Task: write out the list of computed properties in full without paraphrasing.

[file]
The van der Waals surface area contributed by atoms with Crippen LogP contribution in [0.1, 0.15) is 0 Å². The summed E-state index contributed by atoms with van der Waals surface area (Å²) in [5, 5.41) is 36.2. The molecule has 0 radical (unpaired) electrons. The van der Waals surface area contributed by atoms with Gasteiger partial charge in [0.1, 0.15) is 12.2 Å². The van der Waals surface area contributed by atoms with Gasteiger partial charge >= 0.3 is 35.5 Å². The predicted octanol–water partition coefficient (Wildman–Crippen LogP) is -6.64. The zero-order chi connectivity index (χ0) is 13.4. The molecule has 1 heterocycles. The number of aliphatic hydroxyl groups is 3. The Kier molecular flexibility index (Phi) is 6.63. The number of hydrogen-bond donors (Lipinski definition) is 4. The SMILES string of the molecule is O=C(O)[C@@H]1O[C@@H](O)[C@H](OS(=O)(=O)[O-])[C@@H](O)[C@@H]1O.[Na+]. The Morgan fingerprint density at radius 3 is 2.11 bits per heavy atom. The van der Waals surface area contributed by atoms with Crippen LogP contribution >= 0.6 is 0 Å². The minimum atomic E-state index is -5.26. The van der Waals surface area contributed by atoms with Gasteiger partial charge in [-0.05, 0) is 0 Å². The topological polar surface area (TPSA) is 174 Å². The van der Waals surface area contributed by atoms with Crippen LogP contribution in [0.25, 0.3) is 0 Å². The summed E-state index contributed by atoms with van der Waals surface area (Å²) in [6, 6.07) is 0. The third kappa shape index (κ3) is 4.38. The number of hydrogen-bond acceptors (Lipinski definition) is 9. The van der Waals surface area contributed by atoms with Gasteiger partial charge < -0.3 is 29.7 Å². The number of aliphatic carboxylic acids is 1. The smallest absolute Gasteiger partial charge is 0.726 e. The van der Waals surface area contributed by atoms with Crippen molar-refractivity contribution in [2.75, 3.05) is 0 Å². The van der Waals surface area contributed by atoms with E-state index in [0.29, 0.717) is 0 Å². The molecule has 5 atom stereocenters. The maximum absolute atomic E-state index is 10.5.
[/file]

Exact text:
The van der Waals surface area contributed by atoms with Crippen LogP contribution in [0.1, 0.15) is 0 Å². The summed E-state index contributed by atoms with van der Waals surface area (Å²) in [5, 5.41) is 36.2. The molecule has 0 radical (unpaired) electrons. The van der Waals surface area contributed by atoms with Gasteiger partial charge in [0.1, 0.15) is 12.2 Å². The van der Waals surface area contributed by atoms with Gasteiger partial charge >= 0.3 is 35.5 Å². The predicted octanol–water partition coefficient (Wildman–Crippen LogP) is -6.64. The zero-order chi connectivity index (χ0) is 13.4. The molecule has 1 heterocycles. The number of aliphatic hydroxyl groups is 3. The Kier molecular flexibility index (Phi) is 6.63. The number of hydrogen-bond donors (Lipinski definition) is 4. The SMILES string of the molecule is O=C(O)[C@@H]1O[C@@H](O)[C@H](OS(=O)(=O)[O-])[C@@H](O)[C@@H]1O.[Na+]. The Morgan fingerprint density at radius 3 is 2.11 bits per heavy atom. The van der Waals surface area contributed by atoms with Crippen LogP contribution >= 0.6 is 0 Å². The minimum atomic E-state index is -5.26. The van der Waals surface area contributed by atoms with Gasteiger partial charge in [-0.05, 0) is 0 Å². The topological polar surface area (TPSA) is 174 Å². The van der Waals surface area contributed by atoms with Crippen LogP contribution in [0.25, 0.3) is 0 Å². The summed E-state index contributed by atoms with van der Waals surface area (Å²) in [6, 6.07) is 0. The third kappa shape index (κ3) is 4.38. The number of hydrogen-bond acceptors (Lipinski definition) is 9. The van der Waals surface area contributed by atoms with Gasteiger partial charge < -0.3 is 29.7 Å². The number of aliphatic carboxylic acids is 1. The smallest absolute Gasteiger partial charge is 0.726 e. The van der Waals surface area contributed by atoms with Crippen molar-refractivity contribution in [2.75, 3.05) is 0 Å². The van der Waals surface area contributed by atoms with E-state index in [0.29, 0.717) is 0 Å². The molecule has 5 atom stereocenters. The maximum absolute atomic E-state index is 10.5.